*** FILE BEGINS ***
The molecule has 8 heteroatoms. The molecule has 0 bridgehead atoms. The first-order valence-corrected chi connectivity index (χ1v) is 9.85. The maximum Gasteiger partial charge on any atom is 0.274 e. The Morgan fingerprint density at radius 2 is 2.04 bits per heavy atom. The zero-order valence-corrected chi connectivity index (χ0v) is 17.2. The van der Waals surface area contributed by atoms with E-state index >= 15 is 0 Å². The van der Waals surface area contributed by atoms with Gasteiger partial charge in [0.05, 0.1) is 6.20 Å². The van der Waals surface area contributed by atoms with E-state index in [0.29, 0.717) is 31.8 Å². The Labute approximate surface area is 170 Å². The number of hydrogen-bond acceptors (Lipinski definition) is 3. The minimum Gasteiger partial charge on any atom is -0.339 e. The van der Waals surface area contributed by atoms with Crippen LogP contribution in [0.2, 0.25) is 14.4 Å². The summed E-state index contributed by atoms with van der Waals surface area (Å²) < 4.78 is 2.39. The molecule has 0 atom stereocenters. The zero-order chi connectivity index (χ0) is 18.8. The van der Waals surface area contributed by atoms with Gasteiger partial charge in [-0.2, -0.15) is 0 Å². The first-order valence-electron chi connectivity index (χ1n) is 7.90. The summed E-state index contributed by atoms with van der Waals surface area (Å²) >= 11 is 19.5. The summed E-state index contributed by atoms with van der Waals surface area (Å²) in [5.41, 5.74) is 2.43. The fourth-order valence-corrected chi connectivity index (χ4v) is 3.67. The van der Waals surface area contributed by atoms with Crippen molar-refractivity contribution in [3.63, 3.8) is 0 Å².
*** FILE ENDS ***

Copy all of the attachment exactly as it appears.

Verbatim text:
The molecule has 8 heteroatoms. The molecule has 0 bridgehead atoms. The first-order valence-corrected chi connectivity index (χ1v) is 9.85. The maximum Gasteiger partial charge on any atom is 0.274 e. The Morgan fingerprint density at radius 2 is 2.04 bits per heavy atom. The zero-order valence-corrected chi connectivity index (χ0v) is 17.2. The van der Waals surface area contributed by atoms with E-state index >= 15 is 0 Å². The van der Waals surface area contributed by atoms with Gasteiger partial charge in [0.05, 0.1) is 6.20 Å². The van der Waals surface area contributed by atoms with E-state index in [0.29, 0.717) is 31.8 Å². The Labute approximate surface area is 170 Å². The number of hydrogen-bond acceptors (Lipinski definition) is 3. The minimum Gasteiger partial charge on any atom is -0.339 e. The van der Waals surface area contributed by atoms with Crippen LogP contribution in [0.2, 0.25) is 14.4 Å². The summed E-state index contributed by atoms with van der Waals surface area (Å²) < 4.78 is 2.39. The molecule has 0 atom stereocenters. The zero-order chi connectivity index (χ0) is 18.8. The van der Waals surface area contributed by atoms with Gasteiger partial charge in [-0.2, -0.15) is 0 Å². The first-order valence-electron chi connectivity index (χ1n) is 7.90. The summed E-state index contributed by atoms with van der Waals surface area (Å²) >= 11 is 19.5. The summed E-state index contributed by atoms with van der Waals surface area (Å²) in [5.41, 5.74) is 2.43. The fourth-order valence-corrected chi connectivity index (χ4v) is 3.67. The van der Waals surface area contributed by atoms with Crippen molar-refractivity contribution in [3.63, 3.8) is 0 Å².